By and  on November 9, 2011

PARIS — While denim’s origins lie in workwear for men, from railroad workers to cowboys, the recent strong evolution of women’s premium fashion denim opened up a more colorful, tactile and notably stretch- and fit-obsessed landscape for the category worlds away from its origins.

After all, in the words of Jason Denham, founder of the denim label Denham: “It’s 2011, and we don’t pan for gold or ride horses and chase Indians anymore.”

Though for many in the industry the denim design arena still remains very much a boys’ club, a number of prominent female denim designers, from Superfine’s Lucy Pinter to Victoria Beckham, over the past decade have successfully exerted a feminine sensibility on the category.

Take Paige Adams-Geller, who after years working as a fit model for denim brands decided to launch her own denim line designed by a woman for women.

Six years down the line, her label, Paige Denim, is distributed in 2,000 doors worldwide.

“I have firsthand experience of the female form and have the luxury of testing what we are selling to make sure it fits perfectly,” said the designer. “I was in such a male-dominated industry…I became frustrated with the designers I was working with because I felt I had a unique vision of what denim could be, especially for women,” continued Adams-Geller, who likes to take the roots of denim and use them as a springboard towards fashion.

“We know our bodies better, we know what we want fabrics to feel like next to our skin, we know what trends we are comfortable wearing,” echoed Jennifer Wojinski, who joined Los Angeles-based denim label Habitual as design director in January. “I think [male designers] often assume that we are OK with wearing what they push out as being cool or on trend. The truth is I think [they] often miss key points, like the shape of a front or back rise, the softness of a fabric, the amount of elasticity. I think men often miss tiny details that one would only think about as a woman.”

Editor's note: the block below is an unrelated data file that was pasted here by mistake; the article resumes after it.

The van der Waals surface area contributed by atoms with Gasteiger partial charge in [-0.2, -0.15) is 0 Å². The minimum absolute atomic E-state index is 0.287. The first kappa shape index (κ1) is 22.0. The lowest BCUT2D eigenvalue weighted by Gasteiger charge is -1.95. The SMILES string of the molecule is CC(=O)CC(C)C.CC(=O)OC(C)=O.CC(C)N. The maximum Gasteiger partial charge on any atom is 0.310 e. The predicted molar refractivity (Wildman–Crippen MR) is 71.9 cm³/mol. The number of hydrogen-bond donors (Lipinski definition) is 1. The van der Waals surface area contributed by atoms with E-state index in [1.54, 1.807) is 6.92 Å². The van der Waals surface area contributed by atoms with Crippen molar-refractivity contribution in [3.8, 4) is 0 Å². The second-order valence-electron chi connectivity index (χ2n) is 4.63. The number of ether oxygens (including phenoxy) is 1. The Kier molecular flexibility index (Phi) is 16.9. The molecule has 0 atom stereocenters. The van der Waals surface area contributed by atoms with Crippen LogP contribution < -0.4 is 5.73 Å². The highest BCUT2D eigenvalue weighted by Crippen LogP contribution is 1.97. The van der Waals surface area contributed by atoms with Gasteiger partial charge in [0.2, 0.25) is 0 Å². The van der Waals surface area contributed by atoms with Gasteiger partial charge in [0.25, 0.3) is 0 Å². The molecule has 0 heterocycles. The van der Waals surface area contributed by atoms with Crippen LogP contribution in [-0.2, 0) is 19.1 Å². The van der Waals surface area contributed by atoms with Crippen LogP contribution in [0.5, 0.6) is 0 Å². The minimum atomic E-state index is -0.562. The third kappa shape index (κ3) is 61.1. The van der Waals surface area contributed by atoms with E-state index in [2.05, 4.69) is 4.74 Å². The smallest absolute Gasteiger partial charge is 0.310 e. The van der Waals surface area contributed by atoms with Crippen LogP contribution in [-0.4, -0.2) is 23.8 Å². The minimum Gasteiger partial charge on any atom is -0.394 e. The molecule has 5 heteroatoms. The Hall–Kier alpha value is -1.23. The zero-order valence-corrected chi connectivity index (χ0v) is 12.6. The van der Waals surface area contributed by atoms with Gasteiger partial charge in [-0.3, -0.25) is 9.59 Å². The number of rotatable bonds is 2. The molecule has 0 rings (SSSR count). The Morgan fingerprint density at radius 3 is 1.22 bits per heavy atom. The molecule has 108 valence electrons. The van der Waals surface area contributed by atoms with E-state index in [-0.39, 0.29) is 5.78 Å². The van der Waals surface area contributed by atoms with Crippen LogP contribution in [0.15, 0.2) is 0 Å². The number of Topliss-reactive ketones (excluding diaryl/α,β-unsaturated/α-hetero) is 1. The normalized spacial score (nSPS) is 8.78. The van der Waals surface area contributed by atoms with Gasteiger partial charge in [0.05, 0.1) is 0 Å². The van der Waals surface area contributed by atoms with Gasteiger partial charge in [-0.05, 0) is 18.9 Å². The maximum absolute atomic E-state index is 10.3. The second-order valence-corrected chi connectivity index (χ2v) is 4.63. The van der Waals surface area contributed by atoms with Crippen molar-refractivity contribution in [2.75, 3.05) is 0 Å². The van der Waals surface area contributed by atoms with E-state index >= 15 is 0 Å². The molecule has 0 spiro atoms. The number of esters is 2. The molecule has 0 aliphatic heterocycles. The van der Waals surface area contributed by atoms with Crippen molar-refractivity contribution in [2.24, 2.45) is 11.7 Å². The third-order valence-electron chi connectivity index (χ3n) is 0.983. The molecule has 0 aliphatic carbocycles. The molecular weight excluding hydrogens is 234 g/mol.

Here WWD talks denim design with a range of female denim designers.

Lucy Pinter

Title: Co-founder of Superfine, a London-based premium denim label founded in 2003.

Nationality: Australian.

Distribution: 350 doors worldwide.

Celebrity following: Kate Moss, Kate Bosworth, Sienna Miller, Sadie Frost.

Background: “I was a stylist working in London. Denim has always been my thing. At the time no one made a skinny jean and I was taping boot-legs to look skinny. I decided then to make some.”

Woman’s touch: “Women designers make what they themselves would want to wear. Guys concentrate more on selvedge, etc. I think our denim and stretch fabrics are a really girly way to wear denim. We still manage to keep a bit of an edge, though, which is a good mix. Not too soft but feminine.”

Upcoming projects: “A little exhibition for Browns called ‘Cabinet of Curiosities.’ The first cabinet was at Colette, the next will be in Los Angeles, and we are developing a book of ‘girls in their jeans’ with photographer Jan Welters.”

Spring-summer: “Spring-summer was an androgyny story. ‘Girls will be boys,’ with key light tailoring pieces, a silk and sweat section, all kinds of different pants. What made it a little surprising was the color palette of dirty pinks, vanillas, taupes and pale greens.”

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